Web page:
Ninety hours later, I made it back to Toronto – albeit a little weary, a little stir-crazy, and severely internet-deprived.

…But recovery time was brief, the next day I headed to Montreal for Osheaga 2012.

Tagged , , , , , , , , ,

The Street Art of Montreal

I could do a whole blog series on why I love Montreal: the food (namely poutine and smoked meat); the annual Jazz Fest; the Tam Tams; the intersection of French and English; the different neighborhoods; the fact that you can buy booze in gas stations…it’s all amazing!

But one of the things I love most – and what I think makes the city so interesting and unique – is the abundance of street art.

Here’s a snippet of what I saw while I was wandering the streets of Montreal. (I also find it refreshing to do a blog post that focuses on images, rather than words, every once in a while.)

Tagged , , , , , , , ,

Know When To Go Slow

By the time I reached Quebec City I’d been on the road over a month and a half, visited five provinces and, aside from two weeks working on a farm, had been in a different place every two days or so. I was exhausted and had burnt through a significant chunk of my travel fund. (I know, I know, first world problems!)

I was ready to do nothing for a while. And the fact that Quebec was in the throws of a heat wave just fueled my conviction.

So I walked around, drank coffee, read books, bummed around at the pool (free entry, yeah!) went to street festivals…and generally had a great time!

But after a few days of this, “traveler’s guilt” started to set in. I felt like I should be doing more, seeing more, meeting more people.

I decided discuss this internal conflict with my hostel roommate, Zoe, as she was doing even less than me but seemed completely unperturbed.

This is what she said to me:

The best way to enjoy a city is to just soak up the atmosphere – notice how the air is different, discover what makes the city tick, get a sense of what everyday people do. Relax and take your time to get to know the city.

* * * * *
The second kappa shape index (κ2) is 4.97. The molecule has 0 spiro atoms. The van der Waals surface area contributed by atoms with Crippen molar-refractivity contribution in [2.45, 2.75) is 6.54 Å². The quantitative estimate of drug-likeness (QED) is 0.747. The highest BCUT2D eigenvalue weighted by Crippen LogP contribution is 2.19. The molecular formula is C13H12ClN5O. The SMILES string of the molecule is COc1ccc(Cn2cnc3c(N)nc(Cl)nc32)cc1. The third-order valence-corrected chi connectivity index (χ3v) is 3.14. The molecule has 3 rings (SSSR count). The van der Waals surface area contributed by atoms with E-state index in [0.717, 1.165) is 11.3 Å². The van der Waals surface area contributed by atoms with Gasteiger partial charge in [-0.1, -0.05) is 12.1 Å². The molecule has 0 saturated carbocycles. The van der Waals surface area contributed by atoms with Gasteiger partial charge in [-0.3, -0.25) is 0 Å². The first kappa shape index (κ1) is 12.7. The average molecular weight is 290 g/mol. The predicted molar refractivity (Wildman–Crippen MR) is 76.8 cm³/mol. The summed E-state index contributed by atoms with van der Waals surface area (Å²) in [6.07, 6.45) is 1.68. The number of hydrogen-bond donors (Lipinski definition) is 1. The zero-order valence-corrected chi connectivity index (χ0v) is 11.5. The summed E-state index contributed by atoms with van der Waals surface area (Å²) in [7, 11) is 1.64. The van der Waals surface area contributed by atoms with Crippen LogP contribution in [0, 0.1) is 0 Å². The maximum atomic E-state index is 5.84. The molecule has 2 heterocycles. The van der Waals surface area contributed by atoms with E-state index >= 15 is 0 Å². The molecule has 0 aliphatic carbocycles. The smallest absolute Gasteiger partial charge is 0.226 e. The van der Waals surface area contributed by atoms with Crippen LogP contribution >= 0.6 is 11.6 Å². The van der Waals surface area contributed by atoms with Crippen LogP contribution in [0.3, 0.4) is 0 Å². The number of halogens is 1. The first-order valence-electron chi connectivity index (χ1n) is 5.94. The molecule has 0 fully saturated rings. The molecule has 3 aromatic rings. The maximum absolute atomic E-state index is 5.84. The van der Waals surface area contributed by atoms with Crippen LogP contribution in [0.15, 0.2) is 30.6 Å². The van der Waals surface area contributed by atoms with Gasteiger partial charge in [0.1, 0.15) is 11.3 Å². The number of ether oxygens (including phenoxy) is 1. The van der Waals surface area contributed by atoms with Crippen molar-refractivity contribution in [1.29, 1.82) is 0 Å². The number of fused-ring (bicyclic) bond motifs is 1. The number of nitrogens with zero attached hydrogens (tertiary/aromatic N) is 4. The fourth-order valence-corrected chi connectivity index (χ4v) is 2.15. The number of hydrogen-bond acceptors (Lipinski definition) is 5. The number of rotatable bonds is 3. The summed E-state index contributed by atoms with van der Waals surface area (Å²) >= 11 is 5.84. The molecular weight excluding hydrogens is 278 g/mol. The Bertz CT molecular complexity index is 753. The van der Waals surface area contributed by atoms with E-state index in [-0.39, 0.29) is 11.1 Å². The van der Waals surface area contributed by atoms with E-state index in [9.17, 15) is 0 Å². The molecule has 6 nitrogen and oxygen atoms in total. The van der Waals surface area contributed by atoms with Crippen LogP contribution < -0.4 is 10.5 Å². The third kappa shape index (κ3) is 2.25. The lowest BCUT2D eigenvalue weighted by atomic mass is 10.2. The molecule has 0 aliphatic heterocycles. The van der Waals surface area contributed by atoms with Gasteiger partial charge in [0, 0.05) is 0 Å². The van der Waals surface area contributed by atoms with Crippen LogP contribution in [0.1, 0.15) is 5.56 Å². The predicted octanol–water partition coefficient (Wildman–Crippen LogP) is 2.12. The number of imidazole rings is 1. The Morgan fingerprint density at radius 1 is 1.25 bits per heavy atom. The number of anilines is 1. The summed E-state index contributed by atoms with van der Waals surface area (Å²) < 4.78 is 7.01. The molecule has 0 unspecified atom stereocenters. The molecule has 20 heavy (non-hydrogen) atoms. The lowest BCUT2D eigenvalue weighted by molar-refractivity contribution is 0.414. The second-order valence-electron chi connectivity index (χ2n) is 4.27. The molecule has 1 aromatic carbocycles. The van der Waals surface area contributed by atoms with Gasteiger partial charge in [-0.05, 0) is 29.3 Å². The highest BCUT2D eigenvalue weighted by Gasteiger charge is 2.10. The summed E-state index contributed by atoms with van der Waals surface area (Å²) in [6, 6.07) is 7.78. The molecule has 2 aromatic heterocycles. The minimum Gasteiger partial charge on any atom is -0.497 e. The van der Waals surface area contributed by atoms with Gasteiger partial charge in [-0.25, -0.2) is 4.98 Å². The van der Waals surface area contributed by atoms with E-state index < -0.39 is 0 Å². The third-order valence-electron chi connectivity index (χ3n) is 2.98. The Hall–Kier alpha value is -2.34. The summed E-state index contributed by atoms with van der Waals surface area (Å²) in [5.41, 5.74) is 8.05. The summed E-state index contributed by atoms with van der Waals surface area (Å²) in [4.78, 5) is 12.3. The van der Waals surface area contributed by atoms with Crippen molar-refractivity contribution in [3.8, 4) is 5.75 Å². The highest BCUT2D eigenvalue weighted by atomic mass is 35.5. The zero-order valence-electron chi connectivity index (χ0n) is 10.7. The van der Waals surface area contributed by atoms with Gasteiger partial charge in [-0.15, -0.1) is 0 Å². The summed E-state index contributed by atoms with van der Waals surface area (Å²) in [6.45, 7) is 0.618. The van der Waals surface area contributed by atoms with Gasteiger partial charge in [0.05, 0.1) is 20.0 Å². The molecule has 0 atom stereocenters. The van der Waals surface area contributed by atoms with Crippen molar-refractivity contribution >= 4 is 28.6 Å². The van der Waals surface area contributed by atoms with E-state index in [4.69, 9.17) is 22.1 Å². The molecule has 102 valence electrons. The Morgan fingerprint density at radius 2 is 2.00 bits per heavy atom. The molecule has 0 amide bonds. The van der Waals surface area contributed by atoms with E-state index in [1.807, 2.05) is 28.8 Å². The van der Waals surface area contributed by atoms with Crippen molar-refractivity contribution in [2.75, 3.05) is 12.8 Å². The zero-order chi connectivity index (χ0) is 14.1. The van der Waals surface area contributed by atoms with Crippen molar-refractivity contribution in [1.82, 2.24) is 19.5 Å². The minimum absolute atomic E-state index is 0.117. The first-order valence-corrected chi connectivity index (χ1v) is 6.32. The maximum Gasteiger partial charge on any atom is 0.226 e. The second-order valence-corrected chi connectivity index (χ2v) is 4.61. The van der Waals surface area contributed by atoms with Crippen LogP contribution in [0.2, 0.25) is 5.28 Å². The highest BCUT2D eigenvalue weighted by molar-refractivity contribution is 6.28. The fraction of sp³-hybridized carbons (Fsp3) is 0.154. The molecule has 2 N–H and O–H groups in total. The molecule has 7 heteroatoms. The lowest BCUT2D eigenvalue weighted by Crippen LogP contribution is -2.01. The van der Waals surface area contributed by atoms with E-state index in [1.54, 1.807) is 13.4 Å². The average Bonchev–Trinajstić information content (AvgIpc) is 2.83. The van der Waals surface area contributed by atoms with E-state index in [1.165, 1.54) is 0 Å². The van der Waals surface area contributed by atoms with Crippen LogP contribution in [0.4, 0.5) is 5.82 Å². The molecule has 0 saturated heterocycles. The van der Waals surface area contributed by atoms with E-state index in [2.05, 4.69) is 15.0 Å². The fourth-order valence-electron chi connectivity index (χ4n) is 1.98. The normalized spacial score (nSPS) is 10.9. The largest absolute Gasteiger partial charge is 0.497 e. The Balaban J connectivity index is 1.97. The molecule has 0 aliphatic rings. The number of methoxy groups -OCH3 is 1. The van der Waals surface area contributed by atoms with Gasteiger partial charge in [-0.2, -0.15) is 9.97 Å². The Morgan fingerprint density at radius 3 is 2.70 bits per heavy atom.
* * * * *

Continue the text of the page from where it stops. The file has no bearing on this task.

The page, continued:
This is probably one of the best pieces of travel advice anyone has ever given to me. It reminded me that traveling is about observing, feeling and learning and this can only happen when you do things slowly and reflect on your experiences.

Thanks Zoe!

Tagged , , , ,
The Belle Jar

"Let me live, love and say it well in good sentences." - Sylvia Plath

yes2renewables.wordpress.com/

Friends of the Earth (Melbourne)'s renewable energy campaign

TED Blog

The TED Blog shares interesting news about TED, TED Talks video, the TED Prize and more.

Brunch Addict

Coffee. Brunch. Noms.

A fictional take on the news

Because lets face it, half of what is reported is made up anyway...

Street of Dreams

A literary blog of poet, playwright and essayist Rachael Stanford

Grammar Party

a blog about grammar, punctuation, vocabulary, and sometimes cats

hutch PR

The basics of communication

TheNewStandard

what is #thenewstandard for you?

abtsocialmedia

Social media is now a hot career option!!

#bookreportsforgrownups

A collection of short stories, poetry, and essays.

araneus1

Short Stories, essays, and photos -- on stuff that interests me

Stephanie Haggarty

To write is to be free

Arbor Editing

Getting it done write!

reporting4work

*** JOURNALISM THAT MATTERS *** WORDS THAT WORK *** WEB CONTENT THAT INFLUENCES *** PUBLICATIONS THAT IMPRESS *** TRAINING THAT PREPARES

Terribly Write

Terrible Writing on the Web. And Writing Terribly Well for the Web

PRAMUDIYA

photography inspired by films

Searching for sanity

Stumbling and/or frolicking my way to understanding, a poets guide to reality.

Erin Matson

Feminism, Reproductive Justice, Activism